News Release Archive

The Nova Scotia Technology Recycling Program has delivered 2,500
computers, 700 printers and 3,000 pieces of software to schools
and libraries since 1994, making the province the Canadian leader
in providing recycled computers to schools and libraries.

"Technology recycling is allowing us to get more computers into
our classrooms," Robbie Harrison, minister of education and
culture, told a gathering in Halifax today. "At the heart of this
success is the dedication and commitment of many groups and
individuals to ensure we have the resources to make Nova Scotia
the leader in technology recycling."

The event was an opportunity for Mr. Harrison to thank the many
groups and individuals who have contributed to the success of the
Technology Recycling Program.

The main partners are Industry Canada, the Department of
Education and Culture, the Nova Scotia School Boards Association,
Nova Scotia Teachers Union, Nova Scotia Federation of Home and
School Associations, the Telephone Pioneers, and NovaKnowledge.
Nova Scotia Economic Development and Tourism funds NovaKnowledge
initiatives through the Canada/Nova Scotia Economic
Diversification Agreement.

The provincial and federal governments also donate surplus
computers to the project. As well, many private companies and
individuals from across the province have been important

Nova Scotia's leadership in technology recycling is recognized
across Canada. In 1996, the Technology Recycling Program received
the Computers for Schools Innovation Award for its work in making
40 laptop computers available to children at the IWK Hospital.
These children are able to keep in touch with teachers and
classmates and complete school work through the Internet while
they are recuperating.

Other partnerships are expanding on the success of the program. A
recently announced partnership with New Deal Inc. of Boston
allows for a complete software package to be installed on every
recycled computer. This gives each computer "Window-like"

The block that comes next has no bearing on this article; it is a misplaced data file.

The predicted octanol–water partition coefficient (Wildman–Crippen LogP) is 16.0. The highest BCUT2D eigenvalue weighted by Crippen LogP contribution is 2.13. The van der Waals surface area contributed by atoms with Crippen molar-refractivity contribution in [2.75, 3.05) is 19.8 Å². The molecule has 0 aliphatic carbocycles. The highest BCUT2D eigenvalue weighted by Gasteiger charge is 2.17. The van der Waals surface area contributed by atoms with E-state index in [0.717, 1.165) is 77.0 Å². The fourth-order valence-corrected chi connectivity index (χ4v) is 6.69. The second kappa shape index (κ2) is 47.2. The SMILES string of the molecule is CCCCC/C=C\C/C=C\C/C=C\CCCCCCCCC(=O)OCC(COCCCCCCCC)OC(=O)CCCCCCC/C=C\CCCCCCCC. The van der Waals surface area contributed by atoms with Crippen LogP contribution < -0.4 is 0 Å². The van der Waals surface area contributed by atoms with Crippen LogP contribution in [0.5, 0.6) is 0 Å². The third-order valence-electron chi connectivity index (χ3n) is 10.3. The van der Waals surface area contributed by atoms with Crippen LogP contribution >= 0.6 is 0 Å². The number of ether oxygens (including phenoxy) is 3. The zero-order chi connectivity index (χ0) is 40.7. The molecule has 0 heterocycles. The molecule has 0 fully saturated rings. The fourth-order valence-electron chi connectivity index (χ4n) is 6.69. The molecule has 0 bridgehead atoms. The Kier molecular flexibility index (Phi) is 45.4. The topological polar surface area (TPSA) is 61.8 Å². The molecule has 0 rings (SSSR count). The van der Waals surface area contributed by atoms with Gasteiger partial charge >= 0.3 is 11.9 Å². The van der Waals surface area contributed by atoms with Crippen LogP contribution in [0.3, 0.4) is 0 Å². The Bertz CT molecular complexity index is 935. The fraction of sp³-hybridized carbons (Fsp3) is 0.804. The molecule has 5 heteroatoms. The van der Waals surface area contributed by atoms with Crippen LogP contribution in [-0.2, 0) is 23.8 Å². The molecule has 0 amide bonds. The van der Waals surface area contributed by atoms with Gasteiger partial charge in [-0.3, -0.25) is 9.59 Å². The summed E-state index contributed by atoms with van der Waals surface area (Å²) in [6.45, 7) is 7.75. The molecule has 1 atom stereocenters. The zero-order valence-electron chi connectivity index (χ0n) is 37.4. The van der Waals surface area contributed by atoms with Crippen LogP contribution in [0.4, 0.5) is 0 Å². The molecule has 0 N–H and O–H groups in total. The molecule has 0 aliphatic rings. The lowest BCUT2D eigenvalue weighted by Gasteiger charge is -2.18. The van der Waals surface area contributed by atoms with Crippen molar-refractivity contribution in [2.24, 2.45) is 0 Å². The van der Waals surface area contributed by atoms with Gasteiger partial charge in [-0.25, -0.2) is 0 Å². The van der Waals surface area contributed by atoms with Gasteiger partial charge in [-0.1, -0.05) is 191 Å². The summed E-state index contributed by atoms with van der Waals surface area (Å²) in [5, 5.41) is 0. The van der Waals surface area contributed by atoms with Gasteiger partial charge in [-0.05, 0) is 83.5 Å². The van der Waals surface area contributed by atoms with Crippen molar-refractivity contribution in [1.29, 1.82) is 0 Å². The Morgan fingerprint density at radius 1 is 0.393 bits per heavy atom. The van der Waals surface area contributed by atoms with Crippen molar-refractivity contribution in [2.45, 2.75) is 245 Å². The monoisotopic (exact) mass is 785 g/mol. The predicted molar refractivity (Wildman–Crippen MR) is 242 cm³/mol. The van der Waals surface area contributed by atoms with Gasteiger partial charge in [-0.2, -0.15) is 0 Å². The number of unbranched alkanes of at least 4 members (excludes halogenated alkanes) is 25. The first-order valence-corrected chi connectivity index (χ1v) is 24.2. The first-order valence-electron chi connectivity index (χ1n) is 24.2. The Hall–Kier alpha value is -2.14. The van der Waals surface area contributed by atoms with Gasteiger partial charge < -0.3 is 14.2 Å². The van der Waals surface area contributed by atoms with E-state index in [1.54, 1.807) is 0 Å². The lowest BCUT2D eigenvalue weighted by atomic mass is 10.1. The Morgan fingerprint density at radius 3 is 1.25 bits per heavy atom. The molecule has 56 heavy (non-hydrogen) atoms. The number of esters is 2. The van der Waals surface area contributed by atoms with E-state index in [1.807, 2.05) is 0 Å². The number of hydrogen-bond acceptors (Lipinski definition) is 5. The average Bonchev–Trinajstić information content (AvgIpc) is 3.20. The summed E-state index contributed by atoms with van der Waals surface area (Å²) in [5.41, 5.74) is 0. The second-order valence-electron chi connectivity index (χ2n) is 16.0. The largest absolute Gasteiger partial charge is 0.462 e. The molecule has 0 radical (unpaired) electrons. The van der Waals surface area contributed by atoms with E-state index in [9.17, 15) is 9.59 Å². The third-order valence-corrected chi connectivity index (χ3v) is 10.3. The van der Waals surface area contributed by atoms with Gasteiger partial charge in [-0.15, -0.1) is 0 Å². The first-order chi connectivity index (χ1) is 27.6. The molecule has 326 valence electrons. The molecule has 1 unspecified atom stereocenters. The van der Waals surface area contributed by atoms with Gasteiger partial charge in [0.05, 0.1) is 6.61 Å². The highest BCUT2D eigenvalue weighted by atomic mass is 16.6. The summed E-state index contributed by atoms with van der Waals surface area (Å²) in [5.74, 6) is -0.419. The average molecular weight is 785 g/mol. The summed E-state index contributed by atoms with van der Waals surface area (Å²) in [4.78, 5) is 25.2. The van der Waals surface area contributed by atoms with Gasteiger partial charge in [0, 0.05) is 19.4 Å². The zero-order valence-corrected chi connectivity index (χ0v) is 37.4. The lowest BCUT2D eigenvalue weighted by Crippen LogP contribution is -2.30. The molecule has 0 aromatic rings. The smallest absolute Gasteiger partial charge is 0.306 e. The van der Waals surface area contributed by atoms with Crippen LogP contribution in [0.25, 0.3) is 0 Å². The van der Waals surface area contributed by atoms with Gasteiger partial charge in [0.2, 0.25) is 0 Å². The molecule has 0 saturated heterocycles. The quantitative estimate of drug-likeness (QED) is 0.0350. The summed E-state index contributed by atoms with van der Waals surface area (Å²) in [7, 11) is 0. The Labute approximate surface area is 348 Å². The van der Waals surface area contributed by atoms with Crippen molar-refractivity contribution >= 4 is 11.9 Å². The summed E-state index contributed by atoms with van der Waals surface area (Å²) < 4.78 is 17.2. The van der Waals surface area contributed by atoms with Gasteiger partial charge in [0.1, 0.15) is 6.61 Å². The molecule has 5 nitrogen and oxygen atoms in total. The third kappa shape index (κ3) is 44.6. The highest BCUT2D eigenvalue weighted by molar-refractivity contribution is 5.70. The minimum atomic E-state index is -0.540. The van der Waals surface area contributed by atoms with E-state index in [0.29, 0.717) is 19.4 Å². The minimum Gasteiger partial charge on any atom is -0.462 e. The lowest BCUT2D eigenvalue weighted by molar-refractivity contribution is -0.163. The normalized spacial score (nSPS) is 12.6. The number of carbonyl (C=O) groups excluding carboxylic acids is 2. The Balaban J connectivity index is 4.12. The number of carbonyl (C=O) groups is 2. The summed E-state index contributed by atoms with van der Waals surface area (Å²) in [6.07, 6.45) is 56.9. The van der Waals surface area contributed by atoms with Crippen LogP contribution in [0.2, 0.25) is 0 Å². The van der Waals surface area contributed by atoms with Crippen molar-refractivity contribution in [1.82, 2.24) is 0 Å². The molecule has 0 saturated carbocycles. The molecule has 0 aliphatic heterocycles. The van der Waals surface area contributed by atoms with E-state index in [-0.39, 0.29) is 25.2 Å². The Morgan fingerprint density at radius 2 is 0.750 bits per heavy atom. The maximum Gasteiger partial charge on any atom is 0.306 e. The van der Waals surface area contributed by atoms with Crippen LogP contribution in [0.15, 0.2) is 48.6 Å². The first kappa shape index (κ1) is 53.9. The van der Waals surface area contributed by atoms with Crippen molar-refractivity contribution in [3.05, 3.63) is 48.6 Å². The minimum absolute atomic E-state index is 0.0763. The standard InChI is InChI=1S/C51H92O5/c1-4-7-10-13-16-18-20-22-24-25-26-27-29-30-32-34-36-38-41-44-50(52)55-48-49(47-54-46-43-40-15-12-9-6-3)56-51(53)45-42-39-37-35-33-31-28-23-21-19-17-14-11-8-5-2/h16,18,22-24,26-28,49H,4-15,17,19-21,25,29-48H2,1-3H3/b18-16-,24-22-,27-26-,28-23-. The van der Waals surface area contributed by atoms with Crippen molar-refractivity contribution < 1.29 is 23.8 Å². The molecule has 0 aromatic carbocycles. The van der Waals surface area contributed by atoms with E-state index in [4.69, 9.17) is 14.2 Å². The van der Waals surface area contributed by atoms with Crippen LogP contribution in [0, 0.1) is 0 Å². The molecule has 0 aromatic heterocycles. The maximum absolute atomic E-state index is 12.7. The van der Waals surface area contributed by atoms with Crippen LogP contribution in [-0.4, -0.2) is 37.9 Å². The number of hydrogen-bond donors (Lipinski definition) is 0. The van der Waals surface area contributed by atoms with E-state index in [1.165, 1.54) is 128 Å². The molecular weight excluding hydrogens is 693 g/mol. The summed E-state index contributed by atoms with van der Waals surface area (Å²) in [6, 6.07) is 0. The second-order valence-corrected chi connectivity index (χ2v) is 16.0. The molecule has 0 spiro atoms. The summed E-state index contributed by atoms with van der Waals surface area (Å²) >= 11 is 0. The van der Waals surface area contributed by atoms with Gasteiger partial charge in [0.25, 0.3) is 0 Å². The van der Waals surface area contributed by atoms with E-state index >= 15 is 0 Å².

capabilities and provides wordprocessing, spreadsheet, database
and communications programs.

Post-secondary students will also benefit from new and expanding
partnerships. In co-operation with Industry Canada and
NovaKnowledge, a minimum of 22 information technology graduates
will gain hands-on training in updating recycled computers each
year. This will allow the students to gain workplace experience
in their field.

To accommodate the increased workload, three new workshops will
open in Sydney, Port Hawkesbury and Truro. This will double the
capacity to repair and recycle computers and provide students
with opportunities to develop their new skills.

"These initiatives reaffirm Nova Scotia's commitment to remaining
the Canadian leader in the Computers for Schools Program," said
Mr. Harrison. "All our partners should be extremely proud of
their accomplishments and we look forward to the continuing
success of the program."

For their work and commitment to the Technology Recycling
Program, certificates of appreciation were presented to the
following organizations and individuals: Maritime Tel and Tel;
Industry Canada; Serge Nadeau, president of All Cities North
American Van Lines; Bernie Hart, chair of Technology Recycling
Program Steering Committee; and volunteers Kevin Scanlan, Jim
Comeau and Marc Serroul.


Contact: Catherine MacIsaac
         Education and Culture

trp                      June 4, 1997 - 11:15 a.m.